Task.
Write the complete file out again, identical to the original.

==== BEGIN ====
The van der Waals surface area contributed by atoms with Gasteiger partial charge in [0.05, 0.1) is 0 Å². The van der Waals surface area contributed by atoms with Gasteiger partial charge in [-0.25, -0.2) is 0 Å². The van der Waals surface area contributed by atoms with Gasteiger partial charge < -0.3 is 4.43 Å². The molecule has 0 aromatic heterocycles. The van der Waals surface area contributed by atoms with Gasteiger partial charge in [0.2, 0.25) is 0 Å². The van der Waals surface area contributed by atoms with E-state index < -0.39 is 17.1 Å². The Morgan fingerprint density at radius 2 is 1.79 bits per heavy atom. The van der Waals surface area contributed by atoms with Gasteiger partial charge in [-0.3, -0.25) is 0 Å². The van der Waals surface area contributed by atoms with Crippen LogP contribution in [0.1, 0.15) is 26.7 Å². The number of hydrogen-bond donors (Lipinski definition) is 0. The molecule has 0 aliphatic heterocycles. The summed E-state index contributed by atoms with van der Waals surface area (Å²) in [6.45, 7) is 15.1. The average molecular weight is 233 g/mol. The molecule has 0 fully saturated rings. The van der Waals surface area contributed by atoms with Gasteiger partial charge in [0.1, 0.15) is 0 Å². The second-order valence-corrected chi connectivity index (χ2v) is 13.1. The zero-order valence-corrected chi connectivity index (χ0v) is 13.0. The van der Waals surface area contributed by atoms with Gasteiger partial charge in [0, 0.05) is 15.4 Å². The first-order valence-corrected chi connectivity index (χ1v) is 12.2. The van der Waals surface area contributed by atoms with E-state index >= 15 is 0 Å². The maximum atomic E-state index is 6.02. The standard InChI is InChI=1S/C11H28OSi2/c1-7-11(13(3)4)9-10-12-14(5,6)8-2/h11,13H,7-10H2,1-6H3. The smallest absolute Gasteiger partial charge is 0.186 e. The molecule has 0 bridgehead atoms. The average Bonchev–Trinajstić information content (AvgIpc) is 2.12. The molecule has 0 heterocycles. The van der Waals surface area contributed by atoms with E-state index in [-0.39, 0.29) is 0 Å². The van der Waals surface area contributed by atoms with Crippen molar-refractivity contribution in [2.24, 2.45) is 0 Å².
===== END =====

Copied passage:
The van der Waals surface area contributed by atoms with Gasteiger partial charge in [0.05, 0.1) is 0 Å². The van der Waals surface area contributed by atoms with Gasteiger partial charge in [-0.25, -0.2) is 0 Å². The van der Waals surface area contributed by atoms with Gasteiger partial charge < -0.3 is 4.43 Å². The molecule has 0 aromatic heterocycles. The van der Waals surface area contributed by atoms with Gasteiger partial charge in [0.2, 0.25) is 0 Å². The van der Waals surface area contributed by atoms with E-state index < -0.39 is 17.1 Å². The Morgan fingerprint density at radius 2 is 1.79 bits per heavy atom. The van der Waals surface area contributed by atoms with Gasteiger partial charge in [-0.3, -0.25) is 0 Å². The van der Waals surface area contributed by atoms with Crippen LogP contribution in [0.1, 0.15) is 26.7 Å². The number of hydrogen-bond donors (Lipinski definition) is 0. The molecule has 0 aliphatic heterocycles. The summed E-state index contributed by atoms with van der Waals surface area (Å²) in [6.45, 7) is 15.1. The average molecular weight is 233 g/mol. The molecule has 0 fully saturated rings. The van der Waals surface area contributed by atoms with Gasteiger partial charge in [0.1, 0.15) is 0 Å². The second-order valence-corrected chi connectivity index (χ2v) is 13.1. The zero-order valence-corrected chi connectivity index (χ0v) is 13.0. The van der Waals surface area contributed by atoms with Gasteiger partial charge in [0, 0.05) is 15.4 Å². The first-order valence-corrected chi connectivity index (χ1v) is 12.2. The van der Waals surface area contributed by atoms with E-state index >= 15 is 0 Å². The maximum atomic E-state index is 6.02. The standard InChI is InChI=1S/C11H28OSi2/c1-7-11(13(3)4)9-10-12-14(5,6)8-2/h11,13H,7-10H2,1-6H3. The smallest absolute Gasteiger partial charge is 0.186 e. The molecule has 0 bridgehead atoms. The average Bonchev–Trinajstić information content (AvgIpc) is 2.12. The molecule has 0 heterocycles. The van der Waals surface area contributed by atoms with E-state index in [-0.39, 0.29) is 0 Å². The van der Waals surface area contributed by atoms with Crippen molar-refractivity contribution in [2.24, 2.45) is 0 Å².